Tomb Raider (United States/United Kingdom, 2001)
It's not Casablanca, or even Die Hard, for that matter. But then no one expected it to be. What Tomb Raider can claim is that it's the best computer game-turned-motion picture to date. A backhanded compliment? To be sure, but at least the experience of sitting in a theater watching this movie doesn't create a longing for the interactivity of actually playing the game. Unlike nearly every other Hollywood product based on a computer/video game, Tomb Raider seems more like the summer blockbuster that it strives to be than a 90-minute big-screen commercial. (Then again, when it comes to product placement, you can't get any more obvious.)
To date, this small genre has met with disappointing box office returns and an even less enthusiastic critical response. Only Mortal Kombat has been well enough received to rate a sequel. Other entries, such as Super Mario Brothers and Wing Commander, have earned the ire of fans and non-aficionados alike for their laughable scripts, plastic characters, and dull action sequences. The intent with Tomb Raider is to change all of that - and, if not to make the computer game-turned-motion picture respectable, at least to make it profitable. It seems likely to achieve a little of both.
For what it is, Tomb Raider does a good job. It's like Indiana Jones meets James Bond with a female protagonist and most of the plot siphoned off. When you consider that Bond movies are not exactly known for their writing, this puts Lara Croft's first cinematic endeavor in perspective. Don't think too hard about the story - it simply won't stand up. Focus instead upon the action pieces, which are all expertly produced. (Although a slightly less hyperactive camera would have been appreciated - are all of those lightning-fast cuts really necessary?) Tomb Raider moves at a fast clip, and represents top notch eye candy. Of all this summer's mindless blockbusters, this is arguably the most fun - it's certainly a cut above The Mummy Returns.
It doesn't take a film critic to ascertain why Tomb Raider works. Her name is Angelina Jolie, and she imbues her character with a third dimension that didn't exist on the written page, where Lara Croft is all height and width with no depth. Jolie does a lot with her stares and her body language. And it's an impressive body, to be sure - hard and soft, in all the right places. Sometimes as light as a panther, sometimes as violent as a force of nature, Jolie's Lara jumps, whirls, leaps, dodges, and shoots. She's action and sex appeal blended and personified. We even feel for Lara at times - a sure sign that the character has managed to attain a semblance of life. She certainly has as much vitality as Batman or any of the X-Men. Lara Croft may hail from a video game, but her first movie is all comic book in style and approach.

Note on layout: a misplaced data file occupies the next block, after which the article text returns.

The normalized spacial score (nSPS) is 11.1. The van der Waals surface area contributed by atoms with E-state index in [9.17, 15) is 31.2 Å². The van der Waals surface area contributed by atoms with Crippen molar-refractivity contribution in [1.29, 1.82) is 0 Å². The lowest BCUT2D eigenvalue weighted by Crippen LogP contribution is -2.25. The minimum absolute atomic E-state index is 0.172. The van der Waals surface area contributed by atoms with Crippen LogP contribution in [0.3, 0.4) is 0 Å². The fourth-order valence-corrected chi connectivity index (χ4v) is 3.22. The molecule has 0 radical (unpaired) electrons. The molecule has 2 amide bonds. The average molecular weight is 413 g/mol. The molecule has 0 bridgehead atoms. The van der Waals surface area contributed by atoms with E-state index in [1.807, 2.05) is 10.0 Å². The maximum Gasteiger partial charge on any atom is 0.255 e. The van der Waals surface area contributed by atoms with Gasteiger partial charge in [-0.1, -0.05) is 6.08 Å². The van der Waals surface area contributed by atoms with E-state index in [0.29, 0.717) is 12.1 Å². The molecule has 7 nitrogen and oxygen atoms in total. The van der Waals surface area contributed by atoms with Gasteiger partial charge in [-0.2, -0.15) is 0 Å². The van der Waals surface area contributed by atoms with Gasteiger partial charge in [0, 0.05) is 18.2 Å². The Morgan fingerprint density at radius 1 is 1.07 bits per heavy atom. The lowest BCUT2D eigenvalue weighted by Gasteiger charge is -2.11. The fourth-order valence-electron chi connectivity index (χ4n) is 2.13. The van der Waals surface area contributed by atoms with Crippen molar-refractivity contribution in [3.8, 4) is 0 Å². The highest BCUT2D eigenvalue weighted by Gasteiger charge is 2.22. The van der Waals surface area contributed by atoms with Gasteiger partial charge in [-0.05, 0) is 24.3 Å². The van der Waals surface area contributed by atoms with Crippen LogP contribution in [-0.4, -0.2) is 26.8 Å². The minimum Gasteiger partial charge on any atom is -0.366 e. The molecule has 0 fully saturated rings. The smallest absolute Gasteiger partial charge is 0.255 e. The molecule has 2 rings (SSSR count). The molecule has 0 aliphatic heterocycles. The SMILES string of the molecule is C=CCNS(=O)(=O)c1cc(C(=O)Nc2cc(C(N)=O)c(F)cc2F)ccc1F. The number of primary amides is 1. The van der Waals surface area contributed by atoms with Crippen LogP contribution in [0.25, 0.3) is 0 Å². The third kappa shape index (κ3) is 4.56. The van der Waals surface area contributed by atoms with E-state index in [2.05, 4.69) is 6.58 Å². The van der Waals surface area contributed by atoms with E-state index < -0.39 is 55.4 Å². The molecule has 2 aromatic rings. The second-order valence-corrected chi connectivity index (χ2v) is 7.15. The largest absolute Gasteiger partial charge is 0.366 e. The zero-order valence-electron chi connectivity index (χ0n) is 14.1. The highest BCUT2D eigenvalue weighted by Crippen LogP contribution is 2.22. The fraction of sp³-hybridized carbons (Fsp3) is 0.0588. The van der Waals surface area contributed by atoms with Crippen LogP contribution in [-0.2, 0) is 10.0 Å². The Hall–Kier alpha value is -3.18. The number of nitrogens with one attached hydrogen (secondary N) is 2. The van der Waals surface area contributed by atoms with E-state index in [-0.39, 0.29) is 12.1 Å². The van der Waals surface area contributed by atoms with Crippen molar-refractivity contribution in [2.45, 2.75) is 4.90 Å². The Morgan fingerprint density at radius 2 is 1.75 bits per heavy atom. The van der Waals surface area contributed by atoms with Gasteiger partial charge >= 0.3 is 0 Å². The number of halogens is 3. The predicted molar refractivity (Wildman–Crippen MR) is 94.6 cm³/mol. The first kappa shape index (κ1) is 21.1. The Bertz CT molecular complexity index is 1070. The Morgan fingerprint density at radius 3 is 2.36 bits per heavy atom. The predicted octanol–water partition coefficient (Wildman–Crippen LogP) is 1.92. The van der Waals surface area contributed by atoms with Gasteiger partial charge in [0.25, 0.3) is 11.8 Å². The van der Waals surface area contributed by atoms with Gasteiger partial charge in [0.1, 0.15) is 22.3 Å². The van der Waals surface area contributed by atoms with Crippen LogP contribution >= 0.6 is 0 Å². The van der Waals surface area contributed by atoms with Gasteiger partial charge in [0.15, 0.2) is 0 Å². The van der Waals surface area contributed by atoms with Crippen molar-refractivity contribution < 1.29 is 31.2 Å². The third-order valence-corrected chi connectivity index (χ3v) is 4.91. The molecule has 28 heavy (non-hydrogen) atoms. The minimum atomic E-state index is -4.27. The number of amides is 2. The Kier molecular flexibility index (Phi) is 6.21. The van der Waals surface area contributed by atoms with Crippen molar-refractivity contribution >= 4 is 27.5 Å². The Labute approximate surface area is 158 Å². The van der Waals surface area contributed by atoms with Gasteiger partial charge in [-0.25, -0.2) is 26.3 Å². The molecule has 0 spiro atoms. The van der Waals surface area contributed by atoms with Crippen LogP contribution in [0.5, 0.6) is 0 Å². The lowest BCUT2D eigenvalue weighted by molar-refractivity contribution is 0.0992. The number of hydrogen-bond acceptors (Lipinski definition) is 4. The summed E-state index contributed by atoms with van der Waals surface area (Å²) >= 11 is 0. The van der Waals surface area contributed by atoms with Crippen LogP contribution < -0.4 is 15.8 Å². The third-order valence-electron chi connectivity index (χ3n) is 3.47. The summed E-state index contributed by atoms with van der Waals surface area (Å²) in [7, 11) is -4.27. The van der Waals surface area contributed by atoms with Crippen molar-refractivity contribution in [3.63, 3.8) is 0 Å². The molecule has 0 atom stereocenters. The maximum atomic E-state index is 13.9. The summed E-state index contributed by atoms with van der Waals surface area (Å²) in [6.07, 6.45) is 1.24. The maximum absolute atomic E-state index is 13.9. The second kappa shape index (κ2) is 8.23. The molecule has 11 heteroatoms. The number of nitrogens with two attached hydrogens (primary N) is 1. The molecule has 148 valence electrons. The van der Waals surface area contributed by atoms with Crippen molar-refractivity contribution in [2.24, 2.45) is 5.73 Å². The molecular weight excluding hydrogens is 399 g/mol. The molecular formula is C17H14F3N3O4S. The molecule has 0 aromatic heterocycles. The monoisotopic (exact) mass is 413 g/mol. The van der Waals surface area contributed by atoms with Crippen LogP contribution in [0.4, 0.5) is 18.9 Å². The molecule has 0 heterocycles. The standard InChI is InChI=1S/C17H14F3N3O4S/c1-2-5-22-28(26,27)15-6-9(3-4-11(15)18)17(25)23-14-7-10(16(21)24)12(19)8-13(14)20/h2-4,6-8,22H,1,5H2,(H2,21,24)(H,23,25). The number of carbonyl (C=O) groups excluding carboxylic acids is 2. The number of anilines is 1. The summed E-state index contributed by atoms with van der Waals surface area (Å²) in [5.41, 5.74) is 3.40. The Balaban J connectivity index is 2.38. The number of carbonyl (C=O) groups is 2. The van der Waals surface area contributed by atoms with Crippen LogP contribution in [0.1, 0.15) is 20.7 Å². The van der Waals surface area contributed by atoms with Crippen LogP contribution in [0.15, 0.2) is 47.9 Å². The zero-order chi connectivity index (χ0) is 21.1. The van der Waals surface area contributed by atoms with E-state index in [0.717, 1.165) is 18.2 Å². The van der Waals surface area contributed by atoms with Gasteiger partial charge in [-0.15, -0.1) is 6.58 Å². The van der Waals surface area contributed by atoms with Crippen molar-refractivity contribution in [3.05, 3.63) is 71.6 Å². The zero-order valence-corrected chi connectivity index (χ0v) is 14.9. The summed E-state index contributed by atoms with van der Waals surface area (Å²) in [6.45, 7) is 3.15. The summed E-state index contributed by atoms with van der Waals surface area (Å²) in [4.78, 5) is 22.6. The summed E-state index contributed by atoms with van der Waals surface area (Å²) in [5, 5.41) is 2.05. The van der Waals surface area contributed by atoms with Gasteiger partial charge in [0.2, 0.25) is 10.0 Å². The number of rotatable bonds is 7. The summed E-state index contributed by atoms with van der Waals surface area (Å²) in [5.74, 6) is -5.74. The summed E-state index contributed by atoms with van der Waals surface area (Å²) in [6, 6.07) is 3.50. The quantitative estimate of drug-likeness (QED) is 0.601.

The story sounds like re-cycled "Dr. Who" ("The Key to Time", for anyone who cares). A fabled artifact called the Triangle of Light has been broken into two pieces. Now, as the nine planets are about to align for the first time in 5000 years, a secret society of Illuminati are trying to find these two hidden pieces and bring them together. If they succeed, they will have control over time. In their employ is Manfred Powell (Iain Glen), who oozes the kind of charm that only a villain can. In their way is Lara Croft, who is acting on written instructions from her dead, beloved father, Lord Croft (Jon Voight, Jolie's real-life dad), to stop them. This results in a showdown for the ages, with all sorts of special effects and Matrix-inspired action. It's involving, although not quite exhausting.
Even though Tomb Raider owes a debt to Raiders of the Lost Ark, Lara is more like James Bond than Indiana Jones. She's cool and unflappable, has all sort of neat gadgets, faces danger head-on, and even owns an Aston Martin. There's never a thought that she might be killed; she's as invulnerable as Superman when there's no Kryptonite around. The fact that she's a woman makes her more intriguing, because female superheroes are in short supply. With the exception of Sigourney Weaver in the Alien movies and Linda Hamilton in the Terminator duo, the cinematic American action arena belongs to men. Lara Croft would like to change that.
The film's director is Simon West, who initially balked when offered the project because he was leery of the whole computer game concept. But the screenplay, coupled with his own vision, convinced him that Tomb Raider could break free of the confines of its humble beginnings. West's history behind the camera isn't sterling (previous credits include the made-for-Bruckheimer Con Air, followed by The General's Daughter), but he seems to be the right man for the job. Tomb Raider fans will be salivating over what he has accomplished here. They alone almost guarantee that the movie will be a success. If the film catches on with the general public - and it's loud, wild, and free-wheeling enough that it has the potential to do so - it could be a huge hit. Regardless of its performance at the box office, Tomb Raider is a great way to cure the summer blahs, provided, as always with this kind of film, you short-circuit the thinking parts of your brain.
Tomb Raider (United States/United Kingdom, 2001)
Theatrical Aspect Ratio: 2.35:1
Screenplay: Patrick Massett & John Zinman
Cinematography: Peter Menzies Jr.
Music: Graeme Revell